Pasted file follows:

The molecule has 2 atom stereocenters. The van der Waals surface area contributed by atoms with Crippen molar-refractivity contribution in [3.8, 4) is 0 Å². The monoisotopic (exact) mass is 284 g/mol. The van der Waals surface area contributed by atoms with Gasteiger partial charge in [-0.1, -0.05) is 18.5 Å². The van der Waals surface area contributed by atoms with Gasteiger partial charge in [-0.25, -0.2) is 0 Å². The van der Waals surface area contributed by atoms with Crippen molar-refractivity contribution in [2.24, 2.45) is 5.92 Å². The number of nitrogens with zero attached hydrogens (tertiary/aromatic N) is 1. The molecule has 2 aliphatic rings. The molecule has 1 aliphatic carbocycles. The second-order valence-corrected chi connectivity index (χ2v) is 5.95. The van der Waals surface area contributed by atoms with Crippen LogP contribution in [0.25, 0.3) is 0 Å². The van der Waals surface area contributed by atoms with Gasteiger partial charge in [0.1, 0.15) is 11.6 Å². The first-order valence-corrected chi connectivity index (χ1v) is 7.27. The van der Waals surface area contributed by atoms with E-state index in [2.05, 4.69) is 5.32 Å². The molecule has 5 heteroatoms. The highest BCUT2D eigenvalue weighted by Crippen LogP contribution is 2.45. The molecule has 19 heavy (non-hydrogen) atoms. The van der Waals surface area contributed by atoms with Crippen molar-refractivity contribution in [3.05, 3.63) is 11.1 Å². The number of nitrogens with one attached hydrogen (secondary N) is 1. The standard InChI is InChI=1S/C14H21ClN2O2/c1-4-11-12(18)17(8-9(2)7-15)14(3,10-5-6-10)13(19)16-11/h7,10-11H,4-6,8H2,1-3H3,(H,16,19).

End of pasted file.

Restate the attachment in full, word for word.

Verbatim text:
The molecule has 2 atom stereocenters. The van der Waals surface area contributed by atoms with Crippen molar-refractivity contribution in [3.8, 4) is 0 Å². The monoisotopic (exact) mass is 284 g/mol. The van der Waals surface area contributed by atoms with Gasteiger partial charge in [-0.1, -0.05) is 18.5 Å². The van der Waals surface area contributed by atoms with Gasteiger partial charge in [-0.25, -0.2) is 0 Å². The van der Waals surface area contributed by atoms with Crippen molar-refractivity contribution in [2.24, 2.45) is 5.92 Å². The number of nitrogens with zero attached hydrogens (tertiary/aromatic N) is 1. The molecule has 2 aliphatic rings. The molecule has 1 aliphatic carbocycles. The second-order valence-corrected chi connectivity index (χ2v) is 5.95. The van der Waals surface area contributed by atoms with Crippen LogP contribution in [0.25, 0.3) is 0 Å². The van der Waals surface area contributed by atoms with Gasteiger partial charge in [0.1, 0.15) is 11.6 Å². The first-order valence-corrected chi connectivity index (χ1v) is 7.27. The van der Waals surface area contributed by atoms with E-state index in [2.05, 4.69) is 5.32 Å². The molecule has 5 heteroatoms. The highest BCUT2D eigenvalue weighted by Crippen LogP contribution is 2.45. The molecule has 19 heavy (non-hydrogen) atoms. The van der Waals surface area contributed by atoms with Crippen molar-refractivity contribution in [3.05, 3.63) is 11.1 Å². The number of nitrogens with one attached hydrogen (secondary N) is 1. The standard InChI is InChI=1S/C14H21ClN2O2/c1-4-11-12(18)17(8-9(2)7-15)14(3,10-5-6-10)13(19)16-11/h7,10-11H,4-6,8H2,1-3H3,(H,16,19).